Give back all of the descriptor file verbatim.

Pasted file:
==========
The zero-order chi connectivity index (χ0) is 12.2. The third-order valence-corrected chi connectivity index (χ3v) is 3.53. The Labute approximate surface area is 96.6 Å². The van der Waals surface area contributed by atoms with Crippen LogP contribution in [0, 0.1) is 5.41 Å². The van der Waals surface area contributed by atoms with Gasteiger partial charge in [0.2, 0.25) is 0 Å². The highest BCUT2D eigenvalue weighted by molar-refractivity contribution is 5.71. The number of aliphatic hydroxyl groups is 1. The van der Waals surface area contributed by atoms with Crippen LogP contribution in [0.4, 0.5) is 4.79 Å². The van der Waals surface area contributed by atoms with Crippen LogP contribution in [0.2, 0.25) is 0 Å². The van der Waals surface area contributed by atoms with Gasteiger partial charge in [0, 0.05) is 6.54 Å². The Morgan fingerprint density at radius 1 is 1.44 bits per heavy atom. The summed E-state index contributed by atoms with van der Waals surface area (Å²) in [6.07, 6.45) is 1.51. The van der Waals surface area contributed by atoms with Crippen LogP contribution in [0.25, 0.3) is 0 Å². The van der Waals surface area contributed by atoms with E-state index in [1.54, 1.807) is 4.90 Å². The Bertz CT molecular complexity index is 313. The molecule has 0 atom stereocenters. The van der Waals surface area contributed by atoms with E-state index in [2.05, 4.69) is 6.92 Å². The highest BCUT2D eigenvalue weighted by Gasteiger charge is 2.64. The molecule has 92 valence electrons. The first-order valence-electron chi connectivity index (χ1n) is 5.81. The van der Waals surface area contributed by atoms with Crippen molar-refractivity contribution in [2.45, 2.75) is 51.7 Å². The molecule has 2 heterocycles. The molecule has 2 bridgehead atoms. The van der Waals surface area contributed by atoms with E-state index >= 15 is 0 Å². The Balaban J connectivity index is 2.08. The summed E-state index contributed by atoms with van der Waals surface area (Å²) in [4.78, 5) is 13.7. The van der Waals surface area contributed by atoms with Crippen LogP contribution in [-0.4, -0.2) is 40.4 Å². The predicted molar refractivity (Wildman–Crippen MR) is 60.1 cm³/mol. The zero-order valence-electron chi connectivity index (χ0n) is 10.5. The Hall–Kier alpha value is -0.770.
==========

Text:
The zero-order chi connectivity index (χ0) is 12.2. The third-order valence-corrected chi connectivity index (χ3v) is 3.53. The Labute approximate surface area is 96.6 Å². The van der Waals surface area contributed by atoms with Crippen LogP contribution in [0, 0.1) is 5.41 Å². The van der Waals surface area contributed by atoms with Gasteiger partial charge in [0.2, 0.25) is 0 Å². The highest BCUT2D eigenvalue weighted by molar-refractivity contribution is 5.71. The number of aliphatic hydroxyl groups is 1. The van der Waals surface area contributed by atoms with Crippen LogP contribution in [0.4, 0.5) is 4.79 Å². The van der Waals surface area contributed by atoms with Crippen LogP contribution in [0.2, 0.25) is 0 Å². The van der Waals surface area contributed by atoms with Gasteiger partial charge in [0, 0.05) is 6.54 Å². The Morgan fingerprint density at radius 1 is 1.44 bits per heavy atom. The summed E-state index contributed by atoms with van der Waals surface area (Å²) in [6.07, 6.45) is 1.51. The van der Waals surface area contributed by atoms with Crippen LogP contribution in [0.25, 0.3) is 0 Å². The van der Waals surface area contributed by atoms with E-state index in [1.54, 1.807) is 4.90 Å². The Bertz CT molecular complexity index is 313. The molecule has 0 atom stereocenters. The van der Waals surface area contributed by atoms with E-state index in [2.05, 4.69) is 6.92 Å². The highest BCUT2D eigenvalue weighted by Gasteiger charge is 2.64. The molecule has 92 valence electrons. The first-order valence-electron chi connectivity index (χ1n) is 5.81. The van der Waals surface area contributed by atoms with Crippen molar-refractivity contribution in [2.45, 2.75) is 51.7 Å². The molecule has 2 heterocycles. The molecule has 2 bridgehead atoms. The van der Waals surface area contributed by atoms with E-state index >= 15 is 0 Å². The Balaban J connectivity index is 2.08. The summed E-state index contributed by atoms with van der Waals surface area (Å²) in [4.78, 5) is 13.7. The van der Waals surface area contributed by atoms with Crippen LogP contribution in [-0.4, -0.2) is 40.4 Å². The predicted molar refractivity (Wildman–Crippen MR) is 60.1 cm³/mol. The zero-order valence-electron chi connectivity index (χ0n) is 10.5. The Hall–Kier alpha value is -0.770.